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The Actuary The magazine of the Institute & Faculty of Actuaries
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The Trouble with Markets: saving capitalism from itself - by Roger Bootle

The second reform concerns the regime for controlling bubbles. It could have two parts: micro and macro. The micro part concerns the limiting of lending behavior. I have doubts about such an approach. It would be regrettable if regulations put in place to ensure macro stability entailed substantial micro inefficiency.

In this regard, I am dubious about the restrictions on the multiple of incomes on new mortgage lending being proposed by the UK’s Financial Services Authority. There can be circumstances when it is good business, and good for both borrowers and the economy at large, that lending at high multiples does take place. In a reformed and macro-regulated financial system, within the context of a regime of macroeconomic management that gave the prevention of bubbles serious weight, detailed regulation of such things as mortgage multiples can be avoided.

Moreover, quite apart from these considerations of efficiency, I doubt that on its own micro regulation would be enough. We need a system that is robust – belt and braces. Accordingly, whatever happens with micro regulation, I suspect that we must look to macro policy for a good part of the defense against bubbles.

One way of doing this is to add some sort of ’macroprudential’ instrument to the policymakers’ toolkit. The most favored candidate is variable capital ratios. If these did their job effectively, arguably the framework governing pure macroeconomic policymaking could be left pretty much untouched. In particular, those countries that set interest rates in pursuit of an explicit inflation target, such as the eurozone and the UK, could continue, much as before.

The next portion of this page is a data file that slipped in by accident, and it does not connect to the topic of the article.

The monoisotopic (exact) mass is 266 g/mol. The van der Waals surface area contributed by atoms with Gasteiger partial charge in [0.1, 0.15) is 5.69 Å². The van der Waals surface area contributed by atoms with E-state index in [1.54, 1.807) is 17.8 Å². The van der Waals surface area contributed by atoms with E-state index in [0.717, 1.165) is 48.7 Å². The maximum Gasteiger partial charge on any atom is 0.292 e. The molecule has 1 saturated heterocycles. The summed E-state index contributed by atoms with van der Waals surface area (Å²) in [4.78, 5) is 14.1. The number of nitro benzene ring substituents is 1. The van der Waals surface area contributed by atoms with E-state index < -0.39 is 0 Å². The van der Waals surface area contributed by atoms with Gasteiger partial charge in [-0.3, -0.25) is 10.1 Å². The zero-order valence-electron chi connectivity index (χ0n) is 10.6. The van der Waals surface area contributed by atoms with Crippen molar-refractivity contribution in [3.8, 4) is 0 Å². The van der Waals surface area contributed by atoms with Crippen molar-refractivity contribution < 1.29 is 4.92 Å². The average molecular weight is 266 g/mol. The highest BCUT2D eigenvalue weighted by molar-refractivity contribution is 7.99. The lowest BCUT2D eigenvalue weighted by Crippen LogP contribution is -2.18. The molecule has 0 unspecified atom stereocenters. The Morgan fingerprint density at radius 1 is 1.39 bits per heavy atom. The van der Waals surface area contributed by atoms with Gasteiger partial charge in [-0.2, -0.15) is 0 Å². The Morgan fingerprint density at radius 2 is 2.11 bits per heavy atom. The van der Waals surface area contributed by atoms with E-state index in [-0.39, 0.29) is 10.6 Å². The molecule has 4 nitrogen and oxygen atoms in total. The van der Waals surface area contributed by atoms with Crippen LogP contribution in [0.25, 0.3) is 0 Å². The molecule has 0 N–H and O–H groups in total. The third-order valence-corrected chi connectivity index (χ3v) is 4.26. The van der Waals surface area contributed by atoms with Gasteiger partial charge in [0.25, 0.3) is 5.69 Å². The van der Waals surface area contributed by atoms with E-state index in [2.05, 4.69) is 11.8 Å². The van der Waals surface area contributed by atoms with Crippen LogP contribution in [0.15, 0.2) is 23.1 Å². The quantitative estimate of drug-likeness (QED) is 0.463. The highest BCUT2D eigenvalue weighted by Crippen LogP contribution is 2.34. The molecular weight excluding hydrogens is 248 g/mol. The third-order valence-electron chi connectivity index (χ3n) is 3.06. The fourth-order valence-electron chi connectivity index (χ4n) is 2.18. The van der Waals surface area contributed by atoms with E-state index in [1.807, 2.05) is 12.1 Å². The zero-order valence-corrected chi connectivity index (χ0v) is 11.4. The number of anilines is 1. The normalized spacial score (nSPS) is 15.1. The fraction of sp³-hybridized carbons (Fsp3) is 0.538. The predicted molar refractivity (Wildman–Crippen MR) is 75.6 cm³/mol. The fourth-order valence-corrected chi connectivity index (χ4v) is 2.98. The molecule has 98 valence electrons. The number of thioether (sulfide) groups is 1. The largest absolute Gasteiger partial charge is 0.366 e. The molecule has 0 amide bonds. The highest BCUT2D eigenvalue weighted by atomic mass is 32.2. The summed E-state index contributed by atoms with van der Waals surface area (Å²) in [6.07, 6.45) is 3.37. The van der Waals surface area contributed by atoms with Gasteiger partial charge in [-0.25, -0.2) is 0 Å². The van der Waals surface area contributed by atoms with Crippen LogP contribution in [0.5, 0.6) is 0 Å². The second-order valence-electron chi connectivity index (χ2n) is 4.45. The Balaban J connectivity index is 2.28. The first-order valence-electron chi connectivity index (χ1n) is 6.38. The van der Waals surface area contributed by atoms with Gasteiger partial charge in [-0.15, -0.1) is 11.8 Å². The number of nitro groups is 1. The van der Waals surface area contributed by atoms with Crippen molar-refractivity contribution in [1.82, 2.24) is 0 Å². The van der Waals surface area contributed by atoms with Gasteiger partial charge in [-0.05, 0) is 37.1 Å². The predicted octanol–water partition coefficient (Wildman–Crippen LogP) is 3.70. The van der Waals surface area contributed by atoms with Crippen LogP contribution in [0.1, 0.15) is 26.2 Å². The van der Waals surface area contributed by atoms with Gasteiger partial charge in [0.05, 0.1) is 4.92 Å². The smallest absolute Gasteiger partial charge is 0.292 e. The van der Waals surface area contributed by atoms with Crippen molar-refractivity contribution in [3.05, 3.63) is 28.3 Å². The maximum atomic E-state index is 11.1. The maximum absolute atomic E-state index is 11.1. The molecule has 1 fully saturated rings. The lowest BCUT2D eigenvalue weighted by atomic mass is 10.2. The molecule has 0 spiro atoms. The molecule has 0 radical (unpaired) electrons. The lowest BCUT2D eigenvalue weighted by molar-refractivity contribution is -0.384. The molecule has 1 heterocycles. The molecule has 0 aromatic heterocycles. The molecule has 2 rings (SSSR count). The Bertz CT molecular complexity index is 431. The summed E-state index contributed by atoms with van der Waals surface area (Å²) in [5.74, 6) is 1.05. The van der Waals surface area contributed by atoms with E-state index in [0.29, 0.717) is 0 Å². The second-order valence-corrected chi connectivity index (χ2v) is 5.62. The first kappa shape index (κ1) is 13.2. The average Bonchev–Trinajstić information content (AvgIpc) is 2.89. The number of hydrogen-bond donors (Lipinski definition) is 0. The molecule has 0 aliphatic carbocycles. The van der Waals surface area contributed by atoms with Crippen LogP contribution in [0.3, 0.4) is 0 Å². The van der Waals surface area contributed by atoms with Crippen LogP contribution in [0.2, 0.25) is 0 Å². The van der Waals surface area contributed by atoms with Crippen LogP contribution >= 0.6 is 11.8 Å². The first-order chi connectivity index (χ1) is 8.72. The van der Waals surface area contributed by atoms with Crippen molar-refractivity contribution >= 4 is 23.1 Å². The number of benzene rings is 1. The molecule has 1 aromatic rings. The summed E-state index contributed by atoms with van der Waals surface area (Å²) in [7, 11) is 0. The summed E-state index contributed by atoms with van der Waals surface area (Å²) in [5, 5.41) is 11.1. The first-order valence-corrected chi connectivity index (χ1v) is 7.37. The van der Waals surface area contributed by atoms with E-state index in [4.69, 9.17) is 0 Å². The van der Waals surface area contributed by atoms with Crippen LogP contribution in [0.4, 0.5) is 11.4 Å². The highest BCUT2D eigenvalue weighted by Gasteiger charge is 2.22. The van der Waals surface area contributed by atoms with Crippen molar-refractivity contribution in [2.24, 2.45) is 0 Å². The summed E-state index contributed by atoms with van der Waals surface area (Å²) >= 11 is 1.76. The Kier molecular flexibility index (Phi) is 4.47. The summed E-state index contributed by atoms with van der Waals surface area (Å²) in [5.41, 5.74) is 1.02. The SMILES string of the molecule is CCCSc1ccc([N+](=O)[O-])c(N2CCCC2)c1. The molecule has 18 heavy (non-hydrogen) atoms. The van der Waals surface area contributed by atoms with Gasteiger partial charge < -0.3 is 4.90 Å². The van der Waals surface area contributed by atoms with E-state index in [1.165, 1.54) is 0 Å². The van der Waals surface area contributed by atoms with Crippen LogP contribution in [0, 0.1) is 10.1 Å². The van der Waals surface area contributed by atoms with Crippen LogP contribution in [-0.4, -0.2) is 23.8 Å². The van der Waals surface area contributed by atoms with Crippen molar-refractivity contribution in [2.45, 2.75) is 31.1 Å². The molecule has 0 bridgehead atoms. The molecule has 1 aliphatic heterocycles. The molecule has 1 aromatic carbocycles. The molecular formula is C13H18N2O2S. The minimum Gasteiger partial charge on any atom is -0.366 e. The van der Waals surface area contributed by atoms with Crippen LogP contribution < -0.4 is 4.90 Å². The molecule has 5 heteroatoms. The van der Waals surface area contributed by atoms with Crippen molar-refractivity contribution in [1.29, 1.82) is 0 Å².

Although, as I argued above, variable capital ratios have some merits, I am highly dubious that they will solve the problem on their own. Perhaps the next bubble will not depend on much increased lending by banks; at least not domestically regulated ones. Or perhaps increased capital ratios will be less effective in discouraging excessive lending than the regulators originally envisaged.

In fact we have a test case to go on: Spain. Since 2000, Spanish banks have had to make provisions for latent losses; that is, those that are likely to emerge but are unrecognized by conventional accounting. It seems as though this model has enabled Spanish banks to withstand the current crisis pretty well. But strikingly, it did not prevent Spain from undergoing a massive property boom. Whatever restraint was felt as a result of these provisioning arrangements was swamped by the effects of low interest rates imposed by the ECB.

Accordingly, I do not believe that such “macroprudential” instruments will be enough on their own and that the monetary policymakers can simply carry on setting interest rates as before, confident in the belief that prudential control of the system is being carried on by someone else. On the contrary, I believe that the objectives of monetary policy will have to be reformed in order to give greater prominence to asset prices. This is not the same thing as targeting asset prices. That is something central banks should not do, even if they could. But it does mean accepting that bubbles can happen, that when they do, the effects on the economy can be devastating, and that interest rate policy can and should play a part in preventing them.

Moreover, far from being a diversion from the modern central bank’s concentration on inflation, this would be a refinement of it. The point is that money can be in the process of debauch even while the current rate of consumer prices index (CPI) inflation is nugatory. This is what happened in the mid-1990s. Rates of consumer price inflation were very low, but asset prices, particularly for residential property, were rampant. Yet the policy regime centered on CPI inflation, and on that score there was no sign of any problem on the horizon. Accordingly, central banks cut interest rates to low levels and left them there.

But rampant asset price inflation is not consistent with monetary stability in the medium term. Accordingly, if asset prices are rising strongly for a persistent period, it is otiose for a central bank to argue that all is well, as long as the rate of CPI inflation is benign.

As I argued in Money for Nothing, central banks need to give greater prominence to asset prices as part of a new focus on financial stability. This need not necessarily replace inflation targets – or the Fed’s joint mandate – but rather would modify the way in which they operate. In the new regime, central banks would give greater prominence to asset prices simply by emphasizing their link with price stability in the medium term. In many cases this would not even require a change in the wording of their objectives, let alone new legislation. Rather, it would require a reinterpretation or, at most, some minor rewording.

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A review of The Trouble with Markets can be found at http://www.the-actuary.org.uk/872423 and a Q&A with the author can be found at http://www.the-actuary.org.uk/870189.